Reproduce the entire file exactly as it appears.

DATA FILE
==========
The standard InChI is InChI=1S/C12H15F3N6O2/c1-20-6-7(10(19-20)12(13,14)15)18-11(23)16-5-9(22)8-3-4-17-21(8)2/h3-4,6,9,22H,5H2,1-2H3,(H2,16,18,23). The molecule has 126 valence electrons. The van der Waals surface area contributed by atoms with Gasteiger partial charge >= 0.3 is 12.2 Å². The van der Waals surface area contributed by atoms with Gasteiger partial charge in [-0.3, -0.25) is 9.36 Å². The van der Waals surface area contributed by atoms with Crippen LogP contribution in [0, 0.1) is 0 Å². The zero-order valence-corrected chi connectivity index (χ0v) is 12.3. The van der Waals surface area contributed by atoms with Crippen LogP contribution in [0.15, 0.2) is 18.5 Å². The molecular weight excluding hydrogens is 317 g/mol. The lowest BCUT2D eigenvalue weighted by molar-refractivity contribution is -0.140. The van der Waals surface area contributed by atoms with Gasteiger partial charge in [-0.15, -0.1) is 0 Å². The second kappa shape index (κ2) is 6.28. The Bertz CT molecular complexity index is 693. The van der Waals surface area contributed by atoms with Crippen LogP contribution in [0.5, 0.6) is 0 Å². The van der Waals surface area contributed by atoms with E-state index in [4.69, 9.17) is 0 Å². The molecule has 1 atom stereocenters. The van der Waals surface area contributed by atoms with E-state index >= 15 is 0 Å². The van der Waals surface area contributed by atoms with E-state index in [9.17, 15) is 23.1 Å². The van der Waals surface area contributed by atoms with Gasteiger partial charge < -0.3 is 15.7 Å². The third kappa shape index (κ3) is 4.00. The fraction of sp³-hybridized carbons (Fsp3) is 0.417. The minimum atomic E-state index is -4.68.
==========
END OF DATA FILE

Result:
The standard InChI is InChI=1S/C12H15F3N6O2/c1-20-6-7(10(19-20)12(13,14)15)18-11(23)16-5-9(22)8-3-4-17-21(8)2/h3-4,6,9,22H,5H2,1-2H3,(H2,16,18,23). The molecule has 126 valence electrons. The van der Waals surface area contributed by atoms with Gasteiger partial charge >= 0.3 is 12.2 Å². The van der Waals surface area contributed by atoms with Gasteiger partial charge in [-0.3, -0.25) is 9.36 Å². The van der Waals surface area contributed by atoms with Crippen LogP contribution in [0, 0.1) is 0 Å². The zero-order valence-corrected chi connectivity index (χ0v) is 12.3. The van der Waals surface area contributed by atoms with Crippen LogP contribution in [0.15, 0.2) is 18.5 Å². The molecular weight excluding hydrogens is 317 g/mol. The lowest BCUT2D eigenvalue weighted by molar-refractivity contribution is -0.140. The van der Waals surface area contributed by atoms with Gasteiger partial charge in [-0.15, -0.1) is 0 Å². The second kappa shape index (κ2) is 6.28. The Bertz CT molecular complexity index is 693. The van der Waals surface area contributed by atoms with Crippen LogP contribution in [0.5, 0.6) is 0 Å². The van der Waals surface area contributed by atoms with E-state index in [4.69, 9.17) is 0 Å². The molecule has 1 atom stereocenters. The van der Waals surface area contributed by atoms with E-state index >= 15 is 0 Å². The van der Waals surface area contributed by atoms with E-state index in [9.17, 15) is 23.1 Å². The van der Waals surface area contributed by atoms with Gasteiger partial charge < -0.3 is 15.7 Å². The third kappa shape index (κ3) is 4.00. The fraction of sp³-hybridized carbons (Fsp3) is 0.417. The minimum atomic E-state index is -4.68.